KUALA LUMPUR – Several MPs have voiced concerns over Malaysia’s Budget 2023 delivered on Friday, saying it hinged on the expectation of a large dividend from national oil firm Petronas.
Referring to the budget’s expectation of a RM35 billion (S$10.7 billion) dividend to the government from Petronas, former second finance minister Johari Abdul Ghani from the ruling Umno party said the government needed to have a contingency plan in case this did not work out.
“What happens if Petronas is unable to pay the government RM35 billion?” he said on TV3’s post-budget analysis telecast live on Friday.
This concern was echoed by Parti Keadilan Rakyat MP Fahmi Fadzil.
“RM35 billion is expected in 2023 – will that really be the case? We will have to wait and see,” he told The Straits Times.
“I am also concerned whether the government will be able to sustain the amount of subsidies given this year and in years past, especially for food and cooking oil, going forward, and how are they going to pay for all of this.”
He added: “You can tell this is an election budget from the amount of goodies they have given away.”
“Whether it’s civil servants or bachelors, more than eight million households will benefit,” he said, referring to bonuses and pay rises for civil servants and cash handouts for certain segments.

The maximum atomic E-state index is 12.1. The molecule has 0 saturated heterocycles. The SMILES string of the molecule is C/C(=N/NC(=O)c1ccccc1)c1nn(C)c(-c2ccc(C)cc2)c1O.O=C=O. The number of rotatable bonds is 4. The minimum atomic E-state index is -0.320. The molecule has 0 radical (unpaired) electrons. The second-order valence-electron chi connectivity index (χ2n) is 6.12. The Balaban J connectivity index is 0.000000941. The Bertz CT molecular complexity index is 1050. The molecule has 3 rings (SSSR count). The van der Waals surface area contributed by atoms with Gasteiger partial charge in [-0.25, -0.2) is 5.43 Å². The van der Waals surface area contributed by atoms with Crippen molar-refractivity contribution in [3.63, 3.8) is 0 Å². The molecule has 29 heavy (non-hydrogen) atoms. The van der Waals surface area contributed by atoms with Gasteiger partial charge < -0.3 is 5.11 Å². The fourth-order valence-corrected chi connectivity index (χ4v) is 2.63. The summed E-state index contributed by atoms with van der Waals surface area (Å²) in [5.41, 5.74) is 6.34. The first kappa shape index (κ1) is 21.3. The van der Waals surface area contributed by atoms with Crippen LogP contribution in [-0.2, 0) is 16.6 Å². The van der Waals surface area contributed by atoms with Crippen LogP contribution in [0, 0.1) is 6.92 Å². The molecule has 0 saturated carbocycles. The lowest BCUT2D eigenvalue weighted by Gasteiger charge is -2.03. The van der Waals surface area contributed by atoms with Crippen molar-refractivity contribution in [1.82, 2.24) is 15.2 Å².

“Plus, there’s the reduction in income tax for certain tax brackets.”
Democratic Action Party MP Chan Foong Hin welcomed a tax reduction for micro, small or medium enterprises (MSMEs) from 17 per cent to 15 per cent on the first taxable RM100,000.
“This will give MSMEs some breathing space as they focus on building back their business after two years of braving the onslaught of restrictive Covid-19 control measures,” he said.
However, he questioned if the budget would even have legs.
“Since there has been strong speculation of early dissolution of Parliament, will this budget even see the light of day? Or will they just be sweet nothings that Barisan Nasional intends to dangle in front of voters for the upcoming election?”
Umno information chief Shahril Hamdan said the budget was not just about “goodies”.
While acknowledging that Budget 2023 allocated the highest cash aid in history, he said it did not forget long-term goals that were not purely populist in nature.
Targets towards becoming carbon neutral and exemption of approved permit fees for car importers bringing in electric vehicles were some examples he cited.
Sabah, the third-most populous state in Malaysia, was allocated RM6.3 billion – a 20.45 per cent increase from last year – which includes upgrades to the Eastern Sabah Security Command security enforcement agency in Lahad Datu.
“Sabah welcomes the federal government’s commitment to continue emphasising the state’s development,” said Sabah Chief Minister Hajiji Noor, who is also Bersatu’s Sabah chief.
“It is a continuity of the momentum of the nation’s recovery from the pandemic, which is now in the endemic phase, and the state government welcomes such an inclusive budget,” he said.